The reflection and absorption coefficients of the material suggested in this work in the 50 to 150 GHz range were calculated with the Microwave Studio CST electrodynamic simulation software package. At 96 GHz corresponding to the wavelength λ = 3.122 mm, the absorption coefficient of the material is the highest, 99.998% (Fig. ^{2} sized array consisting of 1600 metaatoms (Fig.

Results of numerical simulation of radiation absorption: (^{2} sized metasurface consisting of 40 × 40 cells. The steel plate is located at a 4.7 mm vertical distance and a 0.9 mm horizontal distance from the top right corner of the metasurface. The distance between the steel plate and the metasurface is 20 mm. The electromagnetic response of the metamaterial was visualized by calculation in the Microwave Studio CST electromagnetic simulation software using the finite difference time domain method (FDTD) [36]. The simulation output data were (

For THz radiation conversion to infrared range the metamaterial absorber is coated with a reemitting layer having the highest degree of blackness the thickness of which should be chosen taking into account converter response time requirements. Another important condition is a uniform distribution of the reemitting material over the surface of the bottom absorber layer. Therefore the reemitting material should have the capability of being applied onto the surface in the form of a sufficiently thin layer and have good adhesion to the surface. Graphite was chosen as the reemitting material in view of the above requirements and taking into account its good adhesion to nickel [

Radiation conversion results: (

The radiation converter efficiency was calculated as the ratio of the heat radiation energy _{out} to the incident terahertz radiation energy _{in}. The IR radiation energy _{out} was evaluated with CST using conjugate calculation. The terahertz radiation pulse duration was 3 s. The boundary conditions were as follows: the converter temperature was accepted to be constant and equal to 293.15 K, the maximum energy flow density of incident radiation ^{2} and the thermal energy accumulation time by the metamaterial was chosen to be _{mm} = 20 seconds due to the relatively low thermal conductivity and significant thickness of the dielectric. The converter efficiency η in percents was calculated using the following equations:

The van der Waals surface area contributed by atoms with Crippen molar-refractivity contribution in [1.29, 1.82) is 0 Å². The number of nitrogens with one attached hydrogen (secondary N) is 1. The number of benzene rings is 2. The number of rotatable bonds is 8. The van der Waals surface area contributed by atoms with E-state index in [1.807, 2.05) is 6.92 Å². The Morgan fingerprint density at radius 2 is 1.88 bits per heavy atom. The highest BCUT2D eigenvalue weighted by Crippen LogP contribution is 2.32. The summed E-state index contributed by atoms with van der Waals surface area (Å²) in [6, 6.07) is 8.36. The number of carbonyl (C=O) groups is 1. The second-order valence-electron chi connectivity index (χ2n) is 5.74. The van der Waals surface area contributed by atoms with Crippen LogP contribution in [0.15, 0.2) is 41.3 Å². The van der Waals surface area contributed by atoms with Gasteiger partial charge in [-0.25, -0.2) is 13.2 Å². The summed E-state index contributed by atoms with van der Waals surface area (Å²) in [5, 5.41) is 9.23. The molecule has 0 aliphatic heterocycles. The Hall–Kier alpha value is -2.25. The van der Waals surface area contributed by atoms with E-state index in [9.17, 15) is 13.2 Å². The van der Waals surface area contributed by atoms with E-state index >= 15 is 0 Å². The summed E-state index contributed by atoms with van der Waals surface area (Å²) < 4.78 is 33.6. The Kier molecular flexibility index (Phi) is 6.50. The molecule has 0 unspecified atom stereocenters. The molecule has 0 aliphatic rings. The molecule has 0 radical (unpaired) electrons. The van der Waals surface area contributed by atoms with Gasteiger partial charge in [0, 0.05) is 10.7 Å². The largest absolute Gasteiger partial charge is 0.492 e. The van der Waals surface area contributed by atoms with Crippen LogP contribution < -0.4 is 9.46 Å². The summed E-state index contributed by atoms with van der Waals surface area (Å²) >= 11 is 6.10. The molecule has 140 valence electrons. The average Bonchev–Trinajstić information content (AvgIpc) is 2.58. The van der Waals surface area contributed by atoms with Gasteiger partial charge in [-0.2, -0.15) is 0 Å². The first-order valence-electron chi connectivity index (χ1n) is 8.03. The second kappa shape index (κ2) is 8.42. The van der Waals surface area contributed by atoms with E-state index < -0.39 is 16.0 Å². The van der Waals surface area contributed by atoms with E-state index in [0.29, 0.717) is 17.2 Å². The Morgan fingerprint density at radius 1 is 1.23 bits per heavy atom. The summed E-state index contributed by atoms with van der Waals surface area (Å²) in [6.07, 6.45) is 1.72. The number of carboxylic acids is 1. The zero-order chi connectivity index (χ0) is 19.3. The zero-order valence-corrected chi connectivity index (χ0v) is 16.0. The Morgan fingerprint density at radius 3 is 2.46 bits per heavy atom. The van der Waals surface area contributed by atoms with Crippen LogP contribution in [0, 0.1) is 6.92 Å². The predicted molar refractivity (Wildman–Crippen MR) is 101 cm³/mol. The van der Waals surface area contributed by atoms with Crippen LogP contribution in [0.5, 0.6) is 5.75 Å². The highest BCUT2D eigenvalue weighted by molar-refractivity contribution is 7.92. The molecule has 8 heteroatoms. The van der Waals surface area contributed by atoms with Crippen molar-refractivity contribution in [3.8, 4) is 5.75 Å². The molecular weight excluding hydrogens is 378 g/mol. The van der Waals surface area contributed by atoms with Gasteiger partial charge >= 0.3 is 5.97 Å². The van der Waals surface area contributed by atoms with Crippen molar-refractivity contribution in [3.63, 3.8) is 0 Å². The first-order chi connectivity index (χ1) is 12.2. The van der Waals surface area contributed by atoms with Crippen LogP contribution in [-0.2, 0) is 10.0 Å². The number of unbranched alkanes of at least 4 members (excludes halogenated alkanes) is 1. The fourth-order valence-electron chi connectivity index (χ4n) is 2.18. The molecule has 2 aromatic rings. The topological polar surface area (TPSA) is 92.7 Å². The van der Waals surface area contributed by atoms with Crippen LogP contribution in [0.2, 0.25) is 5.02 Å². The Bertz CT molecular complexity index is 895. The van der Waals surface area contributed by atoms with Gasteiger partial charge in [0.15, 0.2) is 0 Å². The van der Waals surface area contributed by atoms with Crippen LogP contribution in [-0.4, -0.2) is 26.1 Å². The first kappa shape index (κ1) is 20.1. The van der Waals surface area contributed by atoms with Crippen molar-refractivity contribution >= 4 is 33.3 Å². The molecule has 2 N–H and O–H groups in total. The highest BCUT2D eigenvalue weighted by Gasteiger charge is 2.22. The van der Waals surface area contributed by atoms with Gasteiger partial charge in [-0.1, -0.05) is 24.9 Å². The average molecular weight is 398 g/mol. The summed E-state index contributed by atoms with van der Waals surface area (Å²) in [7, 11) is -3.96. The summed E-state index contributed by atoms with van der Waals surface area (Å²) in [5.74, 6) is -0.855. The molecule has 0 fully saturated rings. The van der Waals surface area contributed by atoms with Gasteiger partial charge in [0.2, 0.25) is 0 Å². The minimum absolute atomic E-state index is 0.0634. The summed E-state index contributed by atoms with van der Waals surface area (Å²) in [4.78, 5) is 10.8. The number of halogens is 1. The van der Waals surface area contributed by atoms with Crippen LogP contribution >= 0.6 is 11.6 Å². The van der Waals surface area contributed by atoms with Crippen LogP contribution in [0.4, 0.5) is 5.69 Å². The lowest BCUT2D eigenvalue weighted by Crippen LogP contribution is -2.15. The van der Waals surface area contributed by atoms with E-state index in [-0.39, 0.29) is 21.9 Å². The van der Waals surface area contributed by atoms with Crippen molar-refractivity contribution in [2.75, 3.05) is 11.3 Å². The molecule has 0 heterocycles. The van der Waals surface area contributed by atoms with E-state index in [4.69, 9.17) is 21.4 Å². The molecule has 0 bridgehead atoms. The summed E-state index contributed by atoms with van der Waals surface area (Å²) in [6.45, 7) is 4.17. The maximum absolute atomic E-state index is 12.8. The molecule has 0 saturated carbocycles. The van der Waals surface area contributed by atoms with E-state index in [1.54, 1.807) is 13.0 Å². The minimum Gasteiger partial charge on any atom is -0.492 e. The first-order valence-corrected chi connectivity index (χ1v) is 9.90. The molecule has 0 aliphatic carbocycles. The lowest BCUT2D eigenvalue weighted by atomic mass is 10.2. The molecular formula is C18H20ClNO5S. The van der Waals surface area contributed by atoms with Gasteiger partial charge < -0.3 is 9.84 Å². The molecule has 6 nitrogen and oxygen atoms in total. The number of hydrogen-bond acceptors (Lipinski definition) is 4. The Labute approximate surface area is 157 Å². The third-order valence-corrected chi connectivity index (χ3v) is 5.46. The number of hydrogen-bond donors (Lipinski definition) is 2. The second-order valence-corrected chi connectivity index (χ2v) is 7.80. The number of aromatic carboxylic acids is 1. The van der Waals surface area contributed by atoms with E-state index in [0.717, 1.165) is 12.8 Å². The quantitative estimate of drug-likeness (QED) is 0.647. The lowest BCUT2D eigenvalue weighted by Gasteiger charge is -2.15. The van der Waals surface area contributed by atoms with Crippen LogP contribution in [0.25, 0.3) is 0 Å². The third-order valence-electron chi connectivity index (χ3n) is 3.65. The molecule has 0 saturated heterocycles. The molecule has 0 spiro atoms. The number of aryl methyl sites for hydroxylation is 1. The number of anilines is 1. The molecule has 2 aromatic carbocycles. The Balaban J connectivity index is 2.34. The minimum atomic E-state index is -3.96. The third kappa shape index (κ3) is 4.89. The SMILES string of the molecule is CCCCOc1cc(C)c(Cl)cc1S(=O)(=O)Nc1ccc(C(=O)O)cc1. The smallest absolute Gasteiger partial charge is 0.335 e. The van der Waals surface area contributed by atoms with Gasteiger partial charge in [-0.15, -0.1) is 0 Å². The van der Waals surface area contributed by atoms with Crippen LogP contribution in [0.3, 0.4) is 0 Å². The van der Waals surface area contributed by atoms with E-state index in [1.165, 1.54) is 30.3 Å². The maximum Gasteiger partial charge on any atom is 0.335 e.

where ε is the radiation coefficient, σ is the Stefan–Boltzmann constant, _{mm} is the thermal energy accumulation time by the metamaterial cell and _{imp} is the THz radiation pulse duration. The best converter efficiency reaching 93.8% was achieved for the minimum emitting layer thickness of 0.2 mm.

A model of a metamaterial-based terahertz converter was suggested. The working principle of the converter is based on the absorption of THz radiation by a resonance metamaterial absorber, converter heating and heat reemission by a thin graphite layer. The emitted IR radiation can be detected by the focal plane array matrix of a thermal imaging system. The metamaterial absorber is designed for operation at 96 GHz at which the absorption coefficient of the converter is 99.998%. The converter has low heat capacity and therefore high sensitivity. The best converter efficiency as calculated in the course of numerical simulation was 93.8%. This converter can find application in THz radiation visualization for defect diagnostics in industry and in security domain.

The Authors are grateful to N.A. Maleeva for her mentoring in academic writing. The work was carried out with financial support from the Ministry of Science and Higher Education of the Russian Federation within State Assignment for the National University of Science and Technology MISiS (Assignment Code 0718-2020-0025).